Secondly, that for such actions as areprejudicial to the interests of others, the individual is accountable,and may be subjected either to social or to legal punishment, ifsociety is of the opinion that the one or the other is requisite forits protection."
The maxims are, first, that the individual is not accountable tosociety for his actions in so far as these concern the interests of noperson but himself....
Along with other thinkers of the period—Arnold, Nietzsche, andSchiller are all useful points of comparison—Mill believes thatthe great danger of mass-society is self-repression and conformism,leading to the sapping of human energy and creativity. Victoriansociety was, he claimed, governed by an ethos of propriety based on“Christian self-denial”; Mill, in contrast, encourages the“Greek ideal of self-development” (Liberty,XVIII: 266). It is individuals that are well-rounded, authentic andspontaneous, he believes, that are most truly happy.
The basic diversity of human beings means it is not productive forthere to exist an expectation that all individuals will live in asimilar manner. In this sense, the argument is a pragmatic one: thatone mode of life is unlikely to fit all individual tastes. But Millalso suggests that it is a central feature of the good life that it bea life chosen for oneself.
Mill’s argument for freedom ofcharacter—“Individuality” (Liberty, XVIII:260)—is given in chapter 3 of On Liberty, and istwo-pronged. On the one hand, he argues that it is best forindividuals that they are given freedom and space to developtheir own character. On the other, he argues that it best forsociety, too. Mill’s argument for the former is Romantic intone, maintaining that, because different individuals have differentnatures, they must be given space to discover and develop their ownpersonalities and ways of living.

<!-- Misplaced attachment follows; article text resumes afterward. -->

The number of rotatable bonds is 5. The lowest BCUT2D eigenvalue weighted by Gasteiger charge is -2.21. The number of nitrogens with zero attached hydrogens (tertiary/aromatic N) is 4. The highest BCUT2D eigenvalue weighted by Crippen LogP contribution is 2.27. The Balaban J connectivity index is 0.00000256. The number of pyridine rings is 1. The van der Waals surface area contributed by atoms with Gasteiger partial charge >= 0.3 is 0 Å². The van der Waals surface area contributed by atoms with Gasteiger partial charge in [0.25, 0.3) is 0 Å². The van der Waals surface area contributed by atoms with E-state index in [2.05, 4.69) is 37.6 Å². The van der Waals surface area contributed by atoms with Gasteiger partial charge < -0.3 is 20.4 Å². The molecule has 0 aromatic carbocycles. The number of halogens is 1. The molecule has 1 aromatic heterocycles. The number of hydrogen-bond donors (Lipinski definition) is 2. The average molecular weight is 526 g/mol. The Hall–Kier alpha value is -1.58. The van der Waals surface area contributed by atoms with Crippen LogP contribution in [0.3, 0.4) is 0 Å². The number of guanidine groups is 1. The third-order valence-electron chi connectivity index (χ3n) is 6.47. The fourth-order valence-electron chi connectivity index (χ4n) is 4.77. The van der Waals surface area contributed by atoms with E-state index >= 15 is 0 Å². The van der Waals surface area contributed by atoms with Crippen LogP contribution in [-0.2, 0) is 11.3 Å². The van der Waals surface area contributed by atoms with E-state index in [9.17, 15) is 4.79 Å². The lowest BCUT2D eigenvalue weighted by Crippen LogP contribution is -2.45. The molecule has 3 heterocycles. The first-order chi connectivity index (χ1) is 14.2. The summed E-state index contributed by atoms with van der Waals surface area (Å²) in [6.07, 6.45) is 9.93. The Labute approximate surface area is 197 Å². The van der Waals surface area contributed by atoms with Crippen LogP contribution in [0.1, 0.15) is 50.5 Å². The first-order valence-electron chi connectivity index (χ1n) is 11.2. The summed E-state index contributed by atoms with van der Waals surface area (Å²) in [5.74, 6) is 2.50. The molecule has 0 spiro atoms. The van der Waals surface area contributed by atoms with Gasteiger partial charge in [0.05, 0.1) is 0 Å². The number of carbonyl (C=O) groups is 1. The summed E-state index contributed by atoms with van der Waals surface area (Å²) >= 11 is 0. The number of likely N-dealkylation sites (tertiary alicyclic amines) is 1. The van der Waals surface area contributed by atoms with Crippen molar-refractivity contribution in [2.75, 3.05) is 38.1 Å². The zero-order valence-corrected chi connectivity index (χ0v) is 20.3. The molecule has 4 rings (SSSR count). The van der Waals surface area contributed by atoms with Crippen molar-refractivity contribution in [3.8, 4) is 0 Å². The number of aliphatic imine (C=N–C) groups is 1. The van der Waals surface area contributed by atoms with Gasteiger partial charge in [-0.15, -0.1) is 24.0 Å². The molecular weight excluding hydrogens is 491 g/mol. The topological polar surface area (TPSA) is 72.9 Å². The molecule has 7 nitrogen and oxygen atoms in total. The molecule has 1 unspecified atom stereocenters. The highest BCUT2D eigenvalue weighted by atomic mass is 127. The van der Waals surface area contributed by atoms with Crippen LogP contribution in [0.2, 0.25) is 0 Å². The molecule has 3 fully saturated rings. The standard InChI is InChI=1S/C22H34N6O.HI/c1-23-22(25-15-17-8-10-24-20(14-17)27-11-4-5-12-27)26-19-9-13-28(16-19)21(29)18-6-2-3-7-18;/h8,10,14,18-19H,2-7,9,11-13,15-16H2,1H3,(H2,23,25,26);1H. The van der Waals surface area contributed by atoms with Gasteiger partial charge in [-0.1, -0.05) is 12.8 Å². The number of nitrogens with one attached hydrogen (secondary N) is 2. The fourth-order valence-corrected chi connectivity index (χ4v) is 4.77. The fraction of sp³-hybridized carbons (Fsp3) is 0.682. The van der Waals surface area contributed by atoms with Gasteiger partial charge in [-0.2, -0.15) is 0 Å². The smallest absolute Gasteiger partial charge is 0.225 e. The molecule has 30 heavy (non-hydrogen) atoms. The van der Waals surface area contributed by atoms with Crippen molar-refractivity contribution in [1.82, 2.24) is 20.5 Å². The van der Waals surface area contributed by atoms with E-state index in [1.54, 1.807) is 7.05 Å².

First:—The individual who is presumed to be the best judge of his own interests may be incapable of judging or acting for himself; may be a lunatic, an idiot, an infant: or though not wholly incapable, may be of immature years and judgment. In this case the foundation of the principle breaks down entirely. The person most interested is not the best judge of the matter, nor a competent judge at all. Insane persons are everywhere regarded as proper objects of the care of the state. In the case of children and young persons, it is common to say, that though they cannot judge for themselves, they have their parents or other relatives to judge for them. But this removes the question into a different category; making it no longer a question whether the government should interfere with individuals in the direction of their own conduct and interests, but whether it should leave absolutely in their power the conduct and interests of somebody else. Parental power is as susceptible of abuse as any other power, and is, as a matter of fact, constantly abused. If laws do not succeed in preventing parents from brutally ill-treating, and even from murdering their children, far less ought it to be presumed that the interests of children will never be sacrificed, in more commonplace and less revolting ways, to the selfishness or the ignorance of their parents. Whatever it can be clearly seen that parents ought to do or forbear for the interest of children, the law is warranted, if it is able, in compelling to be done or forborne, and is generally bound to do so. To take an example from the peculiar province of political economy; it is right that children, and young persons not yet arrived at maturity, should be protected so far as the eye and hand of the state can reach, from being over-worked. Labouring for too many hours in the day, or on work beyond their strength, should not be permitted to them, for if permitted it may always be compelled. Freedom of contract, in the case of children, is but another word for freedom of coercion. Education also, the best which circumstances admit of their receiving, is not a thing which parents or relatives, from indifference, jealousy, or avarice, should have it in their power to withhold.
Few things are commoner, in this neighbourhood, than someone'sasserting that an individual or a group has a right to something whenthey do not have a right either in law or in their society's customaryor established morality.